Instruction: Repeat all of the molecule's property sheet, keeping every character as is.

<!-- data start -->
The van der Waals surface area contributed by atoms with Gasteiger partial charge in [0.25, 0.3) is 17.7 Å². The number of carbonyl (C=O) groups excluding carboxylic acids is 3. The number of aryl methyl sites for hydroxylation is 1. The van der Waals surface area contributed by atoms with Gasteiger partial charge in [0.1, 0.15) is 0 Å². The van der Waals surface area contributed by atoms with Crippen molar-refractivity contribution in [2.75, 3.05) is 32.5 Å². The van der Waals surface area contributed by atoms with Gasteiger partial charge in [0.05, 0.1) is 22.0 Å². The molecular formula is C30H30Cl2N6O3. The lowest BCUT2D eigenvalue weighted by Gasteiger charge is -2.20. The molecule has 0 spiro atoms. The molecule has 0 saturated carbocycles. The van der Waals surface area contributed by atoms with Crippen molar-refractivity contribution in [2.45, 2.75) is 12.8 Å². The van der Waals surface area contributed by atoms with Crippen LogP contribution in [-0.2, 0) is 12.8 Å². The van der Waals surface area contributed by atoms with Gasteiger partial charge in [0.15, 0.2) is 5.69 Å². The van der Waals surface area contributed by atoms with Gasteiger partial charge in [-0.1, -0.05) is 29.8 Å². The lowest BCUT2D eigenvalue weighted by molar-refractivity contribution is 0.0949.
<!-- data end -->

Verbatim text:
The van der Waals surface area contributed by atoms with Gasteiger partial charge in [0.25, 0.3) is 17.7 Å². The number of carbonyl (C=O) groups excluding carboxylic acids is 3. The number of aryl methyl sites for hydroxylation is 1. The van der Waals surface area contributed by atoms with Gasteiger partial charge in [0.1, 0.15) is 0 Å². The van der Waals surface area contributed by atoms with Crippen molar-refractivity contribution in [2.75, 3.05) is 32.5 Å². The van der Waals surface area contributed by atoms with Gasteiger partial charge in [0.05, 0.1) is 22.0 Å². The molecular formula is C30H30Cl2N6O3. The lowest BCUT2D eigenvalue weighted by Gasteiger charge is -2.20. The molecule has 0 spiro atoms. The molecule has 0 saturated carbocycles. The van der Waals surface area contributed by atoms with Crippen molar-refractivity contribution in [2.45, 2.75) is 12.8 Å². The van der Waals surface area contributed by atoms with Crippen LogP contribution in [-0.2, 0) is 12.8 Å². The van der Waals surface area contributed by atoms with Gasteiger partial charge in [0.15, 0.2) is 5.69 Å². The van der Waals surface area contributed by atoms with Gasteiger partial charge in [-0.1, -0.05) is 29.8 Å². The lowest BCUT2D eigenvalue weighted by molar-refractivity contribution is 0.0949.